An Elevator Pitch for Project Management
By Kiron D. Bondale
If you have been involved with project management for any length of time, you likely have been asked to explain or justify the value of project management. The challenge in answering this question is that while it is fairly easy to provide a comprehensive response, you may not feel that confident if you are put on the spot to answer this question in a stereotypical “elevator pitch” of thirty words (or seconds) or less!
A reasonable assumption is that the answer will be role-specific based on who is asking the question so let’s evaluate this from the perspective of key stakeholders.
Project sponsors provide financial and influence funding and support for projects. In this capacity, they act in a similar fashion to investment managers in a brokerage. To be successful, they need their investments to provide guaranteed returns. While a project manager cannot be held solely responsible for the successful realization of the benefits of a project, application of project management practices can reduce the surprises and increase the likelihood of projects being completed within established constraints. This in turn helps to reduce uncertainty for the sponsors so that they can focus on ensuring that the benefits of the project are achieved.
For resource managers, gaining better visibility into the demands on their staff while simultaneously reducing resource contention is a key benefit. Without knowing when resources are needed, for how long, and with what skills, as well as knowing when changes occur on projects that can affect these commitments, it is very difficult for them to do their jobs as resource providers or to motivate their staff. Project management can extend the knowledge of planned resource allocations and can improve visibility into those factors that could affect the planned allocation.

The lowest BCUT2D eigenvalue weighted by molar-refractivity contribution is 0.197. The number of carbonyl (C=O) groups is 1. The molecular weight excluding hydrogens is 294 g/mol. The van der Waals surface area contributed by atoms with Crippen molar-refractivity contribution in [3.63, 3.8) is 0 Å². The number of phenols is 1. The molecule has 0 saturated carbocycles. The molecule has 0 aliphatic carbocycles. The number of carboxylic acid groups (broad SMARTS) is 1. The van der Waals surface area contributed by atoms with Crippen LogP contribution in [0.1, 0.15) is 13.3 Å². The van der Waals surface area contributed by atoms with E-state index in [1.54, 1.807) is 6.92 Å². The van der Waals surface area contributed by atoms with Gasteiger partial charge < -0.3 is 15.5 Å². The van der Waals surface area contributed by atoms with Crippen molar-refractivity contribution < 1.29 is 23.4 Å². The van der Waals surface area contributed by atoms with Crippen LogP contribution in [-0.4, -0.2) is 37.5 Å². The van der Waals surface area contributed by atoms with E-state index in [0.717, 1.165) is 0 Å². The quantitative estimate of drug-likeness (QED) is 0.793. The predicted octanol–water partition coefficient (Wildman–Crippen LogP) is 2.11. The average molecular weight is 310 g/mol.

For senior executives, projects are a means to an end. They help to deliver the strategic plan for the organization as well as supporting other objectives, including regulatory compliance and maximizing shareholder value. In the absence of project management practices, the likelihood of success for large initiatives rests solely on the skills, motivation and dedication of staff. This is certainly a critical success factor for any project, but insufficient to assure executives that long running projects will complete on time and on budget, while providing the expected “bang for the buck”.
Finally, let’s consider project resources. They might perceive project management as an administrative burden. However, with appropriate project management skills being applied to their projects, they should have a better understanding of their short and long term task lists as well as how the work they are doing will benefit the organization. The issues they encounter on their projects will hopefully be escalated and resolved in a timely fashion, and the expectations for how they perform their work, as well as the performance evaluations they receive, should not be unexpected.
While each role may experience slightly different benefits from the use of project management, a commonality to all of these value propositions is improved predictability. The advantage of using this simple statement is that the focus of the predictability is in the eye of the beholder. For a sponsor, it is about having their project completed when they expected at a price point they had justified. For a project resource, it could be knowing what they will work on this week and feeling confident that hurdles they encounter will be appropriately escalated and addressed.
So the next time someone puts you on the spot to “sell” project management, counter with “improved predictability.” Of course, when those elevator doors open, you might be invited to deliver a more comprehensive explanation!
Kiron D. Bondale (PMP) is the Manager, Client Services for Solution Q Inc. which produces and implements project portfolio management solutions. Kiron has managed multiple mid-to-large-sized IT projects, and has worked for over twelve years in both internal and professional services project management capacities. He has setup and managed Project Management Offices (PMO) and has provided project portfolio management consulting services to clients across multiple industries. Kiron is actively involved with the Project Management Institute (PMI) and served as a volunteer director on the Board of the PMI Lakeshore Chapter from 2003 to 2009. Kiron has published articles on project management in a number of industry publications and has presented PPM/PM topics in multiple conferences and webinars.
For more of Kiron’s thoughts on project management, please visit his blog at http://solutionq.wordpress.com/.